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For yourself and for your community: Why you should get vaccinated against COVID-19 when you can

Protecting our friends and neighbors is every person’s responsibility. Never has that duty been more vital than during the COVID-19 pandemic. Our state currently ranks third in the nation for virus-related hospitalizations, according to a White House Coronavirus Task Force report issued in December.


Although several vaccines have been approved for distribution to the general public in 2021, disinformation has made the choice to get vaccinated unusually convoluted. The Centers for Disease Control and Prevention (CDC) confirms we will need a vaccination rate of at least 70% to avoid future community spread.


Falsities circulating on social media about the vaccine hamper our society’s ability to resume normal life. We can all agree that COVID-19 has changed our lives, from the ways we work and study to the activities that make us who we are, like church and sports attendance. For others, it has permanently altered families, with death, grief and devastating medical debt. Through the same approval protocol used to vaccinate against many diseases, the vaccine offered to the public will be safe, effective and the main component in being able to move forward.


As a family medicine doctor, I chose to return to Oklahoma after completing my residency in Kansas to serve the community that raised me. I want to see my family members and friends living healthy lives in the town we share, instead of seeing them among the patients that come into health system clinics. Individuals getting vaccinated will decrease the burden of COVID-related admissions and emergency room visits on medical facilities and improve access to care for people experiencing other health emergencies such as heart attacks, strokes and life-threatening medical events that require personnel and supplies for treatment.


Guidelines for COVID treatment and vaccinations are rapidly changing. Currently, the only absolute contraindication to getting the vaccine are allergic reactions to the mRNA vaccine itself or its components.


The general recommendations at this time for those who are pregnant, breastfeeding, are immunocompromised due to a health condition or medication, or have an autoimmune condition, is to consider receiving the vaccine after discussing the risks and benefits with your doctor.


By getting the vaccine, we contribute to herd immunity. When enough of a population becomes immune to a disease, it decreases the spread of the disease, providing protection for the entire community.


I had the opportunity to be vaccinated Dec. 17 during the first wave of immunizations available for healthcare workers. The process was simple and I was provided with explanatory handouts about the vaccine that included an overview, possible side effects and a list of its ingredients.These handouts are available now at the Oklahoma State Department of Health website.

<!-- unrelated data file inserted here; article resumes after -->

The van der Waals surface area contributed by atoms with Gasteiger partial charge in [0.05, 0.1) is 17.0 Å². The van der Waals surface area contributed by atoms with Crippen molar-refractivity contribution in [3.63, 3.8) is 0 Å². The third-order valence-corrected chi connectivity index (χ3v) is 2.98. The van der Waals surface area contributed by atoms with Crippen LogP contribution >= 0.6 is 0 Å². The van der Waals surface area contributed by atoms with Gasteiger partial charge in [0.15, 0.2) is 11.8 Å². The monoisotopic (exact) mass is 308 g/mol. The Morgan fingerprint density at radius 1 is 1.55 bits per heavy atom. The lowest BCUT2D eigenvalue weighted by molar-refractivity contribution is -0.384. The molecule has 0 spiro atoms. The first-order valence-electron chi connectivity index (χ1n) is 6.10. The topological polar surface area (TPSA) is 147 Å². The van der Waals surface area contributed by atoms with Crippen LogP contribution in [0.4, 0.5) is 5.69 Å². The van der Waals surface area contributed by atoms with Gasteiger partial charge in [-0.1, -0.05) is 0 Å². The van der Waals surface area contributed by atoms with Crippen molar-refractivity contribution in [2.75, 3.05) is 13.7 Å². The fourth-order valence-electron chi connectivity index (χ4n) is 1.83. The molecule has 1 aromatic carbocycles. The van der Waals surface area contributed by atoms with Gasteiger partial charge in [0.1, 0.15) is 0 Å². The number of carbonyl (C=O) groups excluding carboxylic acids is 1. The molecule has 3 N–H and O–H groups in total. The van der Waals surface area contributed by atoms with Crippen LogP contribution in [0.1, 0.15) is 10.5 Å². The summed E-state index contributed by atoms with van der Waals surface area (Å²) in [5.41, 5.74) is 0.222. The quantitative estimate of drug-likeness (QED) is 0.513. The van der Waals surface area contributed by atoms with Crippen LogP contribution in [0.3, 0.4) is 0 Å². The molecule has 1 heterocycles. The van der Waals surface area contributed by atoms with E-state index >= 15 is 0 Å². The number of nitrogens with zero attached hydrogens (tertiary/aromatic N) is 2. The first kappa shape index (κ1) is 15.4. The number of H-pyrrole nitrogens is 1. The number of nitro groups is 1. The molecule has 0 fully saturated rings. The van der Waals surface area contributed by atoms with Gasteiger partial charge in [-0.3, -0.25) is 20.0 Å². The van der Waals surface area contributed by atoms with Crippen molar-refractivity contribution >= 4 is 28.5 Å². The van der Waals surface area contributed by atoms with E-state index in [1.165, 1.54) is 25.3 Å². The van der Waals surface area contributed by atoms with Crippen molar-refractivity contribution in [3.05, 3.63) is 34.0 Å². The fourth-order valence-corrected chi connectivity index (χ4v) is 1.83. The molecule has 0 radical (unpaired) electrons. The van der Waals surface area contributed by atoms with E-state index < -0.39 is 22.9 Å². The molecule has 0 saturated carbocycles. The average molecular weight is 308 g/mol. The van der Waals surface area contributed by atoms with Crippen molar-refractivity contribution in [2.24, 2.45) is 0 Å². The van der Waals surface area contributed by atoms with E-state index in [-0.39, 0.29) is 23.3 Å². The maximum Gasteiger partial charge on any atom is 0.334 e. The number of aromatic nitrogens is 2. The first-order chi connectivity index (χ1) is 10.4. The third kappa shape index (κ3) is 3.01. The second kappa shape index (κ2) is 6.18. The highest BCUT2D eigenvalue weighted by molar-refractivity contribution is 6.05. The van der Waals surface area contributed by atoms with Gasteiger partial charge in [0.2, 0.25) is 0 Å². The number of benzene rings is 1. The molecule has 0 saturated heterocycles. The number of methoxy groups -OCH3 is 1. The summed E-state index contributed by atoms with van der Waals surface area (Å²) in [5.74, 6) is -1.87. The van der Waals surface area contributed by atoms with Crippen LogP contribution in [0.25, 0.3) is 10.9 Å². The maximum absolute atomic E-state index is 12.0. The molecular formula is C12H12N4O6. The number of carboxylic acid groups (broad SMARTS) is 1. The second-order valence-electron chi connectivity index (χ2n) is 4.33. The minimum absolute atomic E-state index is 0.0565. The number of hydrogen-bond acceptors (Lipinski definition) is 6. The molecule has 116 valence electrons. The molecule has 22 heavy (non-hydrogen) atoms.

After vaccination, I stayed at the facility for 15 minutes after receiving the vaccine so the personnel could monitor us for any immediate allergic reactions.  I also received a QR code with information about VAERs (Vaccine Adverse Event Reporting System) with a direct link to the website to report any symptoms to researchers tasked with continually monitoring the vaccine.


While I noticed some pain at the injection site for a few days, it was very minor. I also experienced some mild fatigue that evening followed by morning headaches for a couple of days that went away with some coffee and ibuprofen. If you’re like me and experience some mild side effects, that is still much better than getting COVID or passing it along to someone who cannot recover as well as you do. I have heard that the second dose of the Pfizer vaccine has more side effects than the first but remain confident that it is still preferable to experiencing the virus and possibly spreading it to others.


After getting vaccinated, I updated my status on my own Social Media platforms and noticed that my followers began asking a series of similar questions, like “What’s actually in the shot?” and “Can I get sick with COVID-19 from having the vaccine?” The public should know that these immunizations do not contain preservatives and actually have pharmaceutical ingredients that are various forms of fats, sugars and salts, along with the mRNA protein component. The vaccine does not use a live virus and cannot give you COVID-19. The symptoms you feel after are not COVID itself but your body’s reaction to the protein in order to build immunity. The vaccine is not thought to increase risk of infertility, based on the mechanism action of the vaccine and its safety profile.


While efficacy and side effects are similar between the Pfizer and Moderna vaccines, Pfizer’s vaccine is given in two doses three weeks apart and the Moderna vaccine’s doses are given one month apart. If you have questions about the vaccine, talk with your doctor. She or he can point you in the direction of reputable data from experts.


Please, have a little faith in us as doctors and trust the science that prevents you from ever getting sick enough to need us. Medical professionals are getting vaccinated and we are here to help — but I hope you will choose to protect yourself and others as well. The vaccine is the best way currently that we know how.


Dr. Raghuveer Vedala is a family medicine specialist with the OU Health Services Family Medicine at OU Health Science Center and member of the Oklahoma Alliance for Healthy Families whose mission is to provide science-based information about vaccines.

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